Vernon Elso Johnson

Obituary
1 entry
  • "Vernon was a wonderfully creative man. I enjoyed our..."
    - Walter Durst
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BERKELEY, Calif. Vernon Elso Johnson, a long time resident of Tuscaloosa, born in Baskin, Louisiana on Nov. 19, 1921, passed away on Nov. 14, 2010, in Berkeley, California, surrounded by his loving family, after a brief hospitalization.

A holder of five battle stars from World War II, Vernon returned from the war to Nashville, Tennessee, where he attended college and graduate school at Vanderbilt University. Before earning his Ph.D. in world literature from Peabody College of Vanderbilt, he performed for a time as a professional actor in New York City. He was a talented and dynamic professor of theater and literature, and continued to direct and act in university and community theater productions for most of his life including the Tuscaloosa Community Theatre and the University of Alabama Theatre Department. He was engaged in many of the social causes of his time, and designed one of the first college courses in African-American literature. He was the author and editor of many academic books and was a major contributor to the Thompson-Gale online Shakespeare project. His manuscript on criticism of Othello and race was completed only days before his death.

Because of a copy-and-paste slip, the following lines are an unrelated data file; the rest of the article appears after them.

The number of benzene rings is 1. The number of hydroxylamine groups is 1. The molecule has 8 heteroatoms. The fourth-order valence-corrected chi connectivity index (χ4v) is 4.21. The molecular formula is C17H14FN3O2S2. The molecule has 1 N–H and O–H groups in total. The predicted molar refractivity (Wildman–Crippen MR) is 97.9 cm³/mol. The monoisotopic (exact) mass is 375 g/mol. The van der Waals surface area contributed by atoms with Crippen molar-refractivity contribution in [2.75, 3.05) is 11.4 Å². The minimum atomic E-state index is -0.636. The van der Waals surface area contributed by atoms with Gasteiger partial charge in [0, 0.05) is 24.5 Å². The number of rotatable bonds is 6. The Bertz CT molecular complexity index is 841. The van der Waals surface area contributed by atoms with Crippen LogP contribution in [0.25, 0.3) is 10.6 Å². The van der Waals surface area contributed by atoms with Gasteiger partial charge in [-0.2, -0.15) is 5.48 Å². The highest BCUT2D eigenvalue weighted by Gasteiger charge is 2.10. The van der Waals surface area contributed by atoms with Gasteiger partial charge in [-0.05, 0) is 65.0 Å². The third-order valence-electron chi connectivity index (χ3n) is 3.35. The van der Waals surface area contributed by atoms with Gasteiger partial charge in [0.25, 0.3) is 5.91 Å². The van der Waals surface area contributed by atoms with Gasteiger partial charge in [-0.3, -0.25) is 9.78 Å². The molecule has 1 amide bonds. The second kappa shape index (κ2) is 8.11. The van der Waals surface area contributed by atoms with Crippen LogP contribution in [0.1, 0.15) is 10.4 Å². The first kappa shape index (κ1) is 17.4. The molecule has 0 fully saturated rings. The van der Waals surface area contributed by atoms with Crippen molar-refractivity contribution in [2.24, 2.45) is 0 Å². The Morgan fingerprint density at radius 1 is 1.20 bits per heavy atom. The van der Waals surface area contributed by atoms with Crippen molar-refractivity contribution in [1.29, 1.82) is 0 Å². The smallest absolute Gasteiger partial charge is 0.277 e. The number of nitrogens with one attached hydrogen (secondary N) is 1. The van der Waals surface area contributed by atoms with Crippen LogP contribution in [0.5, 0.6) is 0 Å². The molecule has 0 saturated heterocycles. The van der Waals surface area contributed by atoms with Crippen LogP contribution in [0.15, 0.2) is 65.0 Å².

Vernon is survived by Claudia Durst Johnson, his wife of 54 years; and by his devoted family, his daughters, Catherine West Johnson of Berkeley, California and Claudia Lillian Johnson of Scotia, New York; grandchildren, Caroline West Pearson, Nathaniel Durst George, and Genevieve West Pearson; and his brother, William Ostell Johnson of Franklin, Tennessee. Vernon enjoyed close and loving relationships with his sons-in-law, Roger Pearson and Kenneth George, and an extended network of family and friends, including his beloved nieces and nephews.

In lieu of flowers, the family suggests donations in Vernon's memory to the Fannie Battle Day Home, www.fanniebattle.org, a non-profit day care center for low income youth.
Published in Tuscaloosa News on Nov. 21, 2010
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